Edinburgh Fringe Review 2019 – So You Think You're Funny? Final 2019, Gilded Balloon

The final week of the Edinburgh Fringe feels like it is full of comedians being up for all sorts of prizes, but this is an important one. Previous winners include Peter Kay, Dylan Moran and Lee Mack and more recently Aisling Bea and Tom Allen so this is a genuine feather in your comedy cap.

First up in this year's final was Lebanese Fady Kassab. Maybe 2019 is the year of the Lebanese stand-up at the Fringe – Janine Harouni is half-Lebanese and has been bagging plaudits here. Kassab certainly has an interesting comedy perspective, talking about moving first to Germany and then to Australia in search of a better life. He had a nice relaxed style but beyond the distinctive subject matter of growing up in a war-torn country – and a good gag comparing comedy and Israel because they both go to places you normally shouldn't go – his material lacked the punch needed to make him a contender for top spot tonight.

Charlie George – no, not the 1970s footballer – started by explaining that as a child she had wanted to be a man so she could swing her dick around. It was a course gag which was not typical of her set. After this wobbly start George picked up momentum. Like Kassab she also had a back story to give her strong material, George is half-Indian, half-white (her description) and was brought up by a mother who used to go round collecting for the Salvation Army. George went with her when she was selling the Watchtower and recalls her first crush on the doorstep. This personal material was stronger than her gags about mindfulness and helped to land the second runner-up spot (that's third place to you).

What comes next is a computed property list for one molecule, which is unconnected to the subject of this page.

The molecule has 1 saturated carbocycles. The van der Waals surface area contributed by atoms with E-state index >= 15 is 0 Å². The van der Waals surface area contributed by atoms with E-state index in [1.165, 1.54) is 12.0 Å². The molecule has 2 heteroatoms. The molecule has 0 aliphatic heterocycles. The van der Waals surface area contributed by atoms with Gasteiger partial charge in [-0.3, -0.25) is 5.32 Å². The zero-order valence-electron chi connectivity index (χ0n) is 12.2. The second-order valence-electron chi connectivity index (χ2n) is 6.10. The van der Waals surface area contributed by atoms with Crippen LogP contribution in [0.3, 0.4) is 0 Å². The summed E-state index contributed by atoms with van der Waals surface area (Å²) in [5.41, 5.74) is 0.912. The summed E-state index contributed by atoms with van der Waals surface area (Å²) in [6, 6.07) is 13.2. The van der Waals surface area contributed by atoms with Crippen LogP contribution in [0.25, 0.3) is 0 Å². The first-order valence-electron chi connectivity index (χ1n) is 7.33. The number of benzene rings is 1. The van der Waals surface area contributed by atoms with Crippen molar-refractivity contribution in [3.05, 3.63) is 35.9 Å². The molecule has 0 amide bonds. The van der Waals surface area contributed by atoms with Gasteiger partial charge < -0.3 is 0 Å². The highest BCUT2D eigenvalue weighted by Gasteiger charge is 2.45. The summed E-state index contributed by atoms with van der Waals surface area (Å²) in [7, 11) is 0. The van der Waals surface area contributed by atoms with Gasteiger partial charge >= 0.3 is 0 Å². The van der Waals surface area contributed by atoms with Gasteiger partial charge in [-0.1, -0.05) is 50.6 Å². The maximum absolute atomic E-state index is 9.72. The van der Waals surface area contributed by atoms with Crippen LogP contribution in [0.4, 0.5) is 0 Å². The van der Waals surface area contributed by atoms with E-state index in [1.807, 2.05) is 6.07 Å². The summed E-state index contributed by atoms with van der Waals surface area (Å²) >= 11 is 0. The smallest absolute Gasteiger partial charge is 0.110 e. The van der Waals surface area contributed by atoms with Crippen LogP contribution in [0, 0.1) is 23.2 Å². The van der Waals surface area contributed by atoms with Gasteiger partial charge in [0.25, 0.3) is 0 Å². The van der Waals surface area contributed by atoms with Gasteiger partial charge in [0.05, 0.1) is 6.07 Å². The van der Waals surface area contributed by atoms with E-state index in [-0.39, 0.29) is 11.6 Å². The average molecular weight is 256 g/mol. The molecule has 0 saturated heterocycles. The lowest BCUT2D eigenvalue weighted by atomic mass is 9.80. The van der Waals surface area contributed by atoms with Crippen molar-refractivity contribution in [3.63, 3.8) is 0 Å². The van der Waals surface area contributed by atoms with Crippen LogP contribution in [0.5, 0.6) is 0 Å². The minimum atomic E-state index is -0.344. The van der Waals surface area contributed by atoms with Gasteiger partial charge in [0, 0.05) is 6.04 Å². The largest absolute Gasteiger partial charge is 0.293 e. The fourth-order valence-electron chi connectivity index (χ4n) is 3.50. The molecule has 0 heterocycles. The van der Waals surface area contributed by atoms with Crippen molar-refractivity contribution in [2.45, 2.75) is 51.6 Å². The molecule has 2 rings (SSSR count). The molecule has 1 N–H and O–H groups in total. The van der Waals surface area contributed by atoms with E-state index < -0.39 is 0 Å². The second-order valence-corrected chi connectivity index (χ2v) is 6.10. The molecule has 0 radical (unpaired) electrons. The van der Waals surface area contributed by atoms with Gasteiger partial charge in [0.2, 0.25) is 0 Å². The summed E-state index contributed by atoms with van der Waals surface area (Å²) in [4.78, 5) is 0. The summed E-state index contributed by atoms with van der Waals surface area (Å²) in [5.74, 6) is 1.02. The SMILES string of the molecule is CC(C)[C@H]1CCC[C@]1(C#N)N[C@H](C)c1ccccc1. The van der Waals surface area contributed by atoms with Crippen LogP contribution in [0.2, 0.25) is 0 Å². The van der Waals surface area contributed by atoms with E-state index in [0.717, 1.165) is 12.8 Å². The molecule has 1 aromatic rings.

Next act British-Canadian Claire Haus certainly made a visual splash in her denim jump suit, which was also a jumping off point for her first few gags about resembling a pest control woman and various other onesie-based occupations. Sometimes this newcomer competition puts people through to the final who have something about them but are still very raw. Haus very much falls into this category. She certainly had presence and the occasional sharp insight though, so it will be interesting to follow her career.

Phillipino stand-up (from Toronto and living in the UK, keep up) Erika Ehler had a style that easily stood out. She had the darkest, edgiest material of the night which maybe meant that she wasn't to everyone's tastes. References to Amanda Knox and Malaysian air crashes wre among the more brutal asides in her short set. She also talked about having Attention Deficit Disorder and the side effects of medication she was taking. It was not the kind of material you would hear on Live at the Apollo, that's for sure. 

The final act of the first half could not have been more different to Ehler. Irishman Shane Daniel Byrne came onstage in tight shors and a tucked-in shirt. It looked from a distance as if he had lederhosen on and had forgotten his braces. And the funniest thing was that his outfit was not really essential to his act, as this civil servant quipped smugly but comedically about being from an EU country and not only that, one that had had a referendum and got the right result – the marriage equality vote in 2015. Some of his gags were slightly low hanging fruit – mocking young people today, for example – but he had the kind of fizzy personality that could take him far. It was probably his personality rather than his jokes that won him first runner-up position. 

Review continues here.


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